But when you look past those issues which are by no means game breaking, the mystery solving and investigative nature of Call of Cthulhu’s core gameplay is absorbing, having to thoroughly search areas for clues and hidden objects to help solve the ongoing mystery and progress through the is so rewarding and genuinely feels like interesting and fun detective work, which most games fail to do in my opinion. But all of this is made even better with the RPG elements, letting you customize and level up Pierce’s strength, investigation skills, psychology skills and a handful of others, which all have their own affect on the game and the way it’s played. For example, if your eloquence is at a high level you will have extra dialogue options available that you wouldn’t have been able to choose before, if your investigation skill is at a high level you’ll be able analyse crime scenes better, and be able to pick lock harder lock and if your strength is at a high level, you’ll be able to force open doors you couldn’t before, or intimidate someone during a conversation to avoid conflict. It’s really interesting going through the game noticing I had unlocked dialogue options, or hitting a dead-end because my investigation skill wasn’t high enough to pick the door’s lock and having to find another way around, its unique and really interesting to see in such a linear and story heavy game.
Another mechanic that I think makes the game special is the that the more occult and supernatural events that you experience throughout the game will have an effect on Pierce’s psychological state, and then the deeper you fall into madness, more crazy and disturbing things will happen to the player, and what makes this most interesting is that most of the events that affect your sanity can be avoided, and you have the power to keep Pierce sane throughout the game. However other parts of the game do feel extremely familiar, like the crime scene reconstruction, where Pierce can go into this state where he can see exactly what happened, which is almost identical to that of the mechanic in The Vanishing of Ethan Carter. Another example is that the interactions with enemies or monsters is very similar to that of segments from Amnesia and because of the slow and exploratory nature of the game these segments don’t really work too well, the encounters at first are scary but after you’ve died once or twice, it just becomes frustrating because the game is not very explicit about what to do or how to deal with the enemies.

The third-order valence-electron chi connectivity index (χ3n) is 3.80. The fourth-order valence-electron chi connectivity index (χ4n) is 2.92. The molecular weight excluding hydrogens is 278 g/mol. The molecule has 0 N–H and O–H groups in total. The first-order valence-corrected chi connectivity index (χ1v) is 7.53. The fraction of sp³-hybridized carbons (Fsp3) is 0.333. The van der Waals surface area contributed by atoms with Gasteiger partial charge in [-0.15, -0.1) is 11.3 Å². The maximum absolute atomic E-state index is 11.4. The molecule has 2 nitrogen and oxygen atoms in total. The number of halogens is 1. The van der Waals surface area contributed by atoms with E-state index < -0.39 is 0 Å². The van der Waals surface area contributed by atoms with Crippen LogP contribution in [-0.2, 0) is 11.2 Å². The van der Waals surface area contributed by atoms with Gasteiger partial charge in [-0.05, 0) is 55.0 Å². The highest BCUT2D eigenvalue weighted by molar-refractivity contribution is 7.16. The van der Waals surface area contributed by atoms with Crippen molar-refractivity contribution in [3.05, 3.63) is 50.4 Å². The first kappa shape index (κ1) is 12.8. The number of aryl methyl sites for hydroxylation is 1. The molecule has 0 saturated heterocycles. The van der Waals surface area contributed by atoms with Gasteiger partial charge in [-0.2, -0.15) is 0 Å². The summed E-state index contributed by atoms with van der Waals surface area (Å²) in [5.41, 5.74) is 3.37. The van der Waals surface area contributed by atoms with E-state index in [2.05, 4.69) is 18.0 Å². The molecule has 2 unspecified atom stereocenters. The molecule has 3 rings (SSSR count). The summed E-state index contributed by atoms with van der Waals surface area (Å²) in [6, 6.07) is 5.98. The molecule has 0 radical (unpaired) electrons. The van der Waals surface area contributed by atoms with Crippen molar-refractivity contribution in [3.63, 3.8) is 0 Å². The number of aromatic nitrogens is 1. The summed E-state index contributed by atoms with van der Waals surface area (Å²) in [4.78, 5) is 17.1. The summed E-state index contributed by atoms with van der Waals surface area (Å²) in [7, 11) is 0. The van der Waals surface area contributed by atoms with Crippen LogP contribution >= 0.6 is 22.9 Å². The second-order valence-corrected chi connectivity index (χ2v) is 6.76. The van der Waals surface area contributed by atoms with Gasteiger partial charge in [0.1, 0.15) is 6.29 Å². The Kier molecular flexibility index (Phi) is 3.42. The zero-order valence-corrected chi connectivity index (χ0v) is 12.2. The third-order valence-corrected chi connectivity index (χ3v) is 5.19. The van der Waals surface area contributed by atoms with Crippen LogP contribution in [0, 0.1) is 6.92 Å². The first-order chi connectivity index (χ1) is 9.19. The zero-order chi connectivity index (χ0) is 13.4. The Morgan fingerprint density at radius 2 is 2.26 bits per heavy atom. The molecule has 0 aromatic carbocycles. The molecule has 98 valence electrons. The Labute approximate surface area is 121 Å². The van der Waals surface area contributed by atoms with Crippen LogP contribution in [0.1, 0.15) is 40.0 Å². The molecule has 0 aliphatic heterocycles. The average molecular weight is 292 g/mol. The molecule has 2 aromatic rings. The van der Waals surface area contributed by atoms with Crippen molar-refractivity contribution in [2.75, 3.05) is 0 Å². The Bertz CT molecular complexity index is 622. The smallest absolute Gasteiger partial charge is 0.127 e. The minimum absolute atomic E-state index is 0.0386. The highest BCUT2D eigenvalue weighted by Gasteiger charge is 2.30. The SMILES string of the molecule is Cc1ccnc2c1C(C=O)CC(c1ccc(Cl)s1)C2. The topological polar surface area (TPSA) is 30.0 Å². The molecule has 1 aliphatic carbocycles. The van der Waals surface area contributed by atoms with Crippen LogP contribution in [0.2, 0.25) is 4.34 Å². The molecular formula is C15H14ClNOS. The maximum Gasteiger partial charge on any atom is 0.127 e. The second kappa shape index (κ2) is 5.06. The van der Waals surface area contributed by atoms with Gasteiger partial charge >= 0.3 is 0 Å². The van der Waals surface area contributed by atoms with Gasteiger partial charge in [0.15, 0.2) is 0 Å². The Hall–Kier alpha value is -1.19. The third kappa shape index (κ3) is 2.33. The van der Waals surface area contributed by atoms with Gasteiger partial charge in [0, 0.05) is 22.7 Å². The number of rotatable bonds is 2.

I’m so torn about the visuals of this game, because on the one hand the art design and colour schemes that create the Lovecraftian atmosphere, with the dark and
gloomy design of Darkwater Island contrasting with the spooky greens used when showing an occult area, like the underground labyrinths. But on the other hand, the visuals themself leave a lot to be desired for a PS4 grade title, some character models look raw and are reused multiple times, majority of textures and details are blurry and undefined, as well as many lighting glitches and graphical tearing with characters mouths, hands, clothing etc. The game does sound good though, music doesn’t play often but when it does it’s eerie with different deep strings drawn out, mimicking the sounds of ship’s horns at sea.
Call of Cthulhu is a beautifully twisted cosmic horror. Although it has it’s issues here and there, and doesn’t look as good as you would expect a PS4 game to look, it has enough moments to really grip you and keep you playing. The story is an example of really great writing, with enjoyable characters and a mind-bending plot. The gameplay is solid, with only certain segments that become frustrating and repetitive.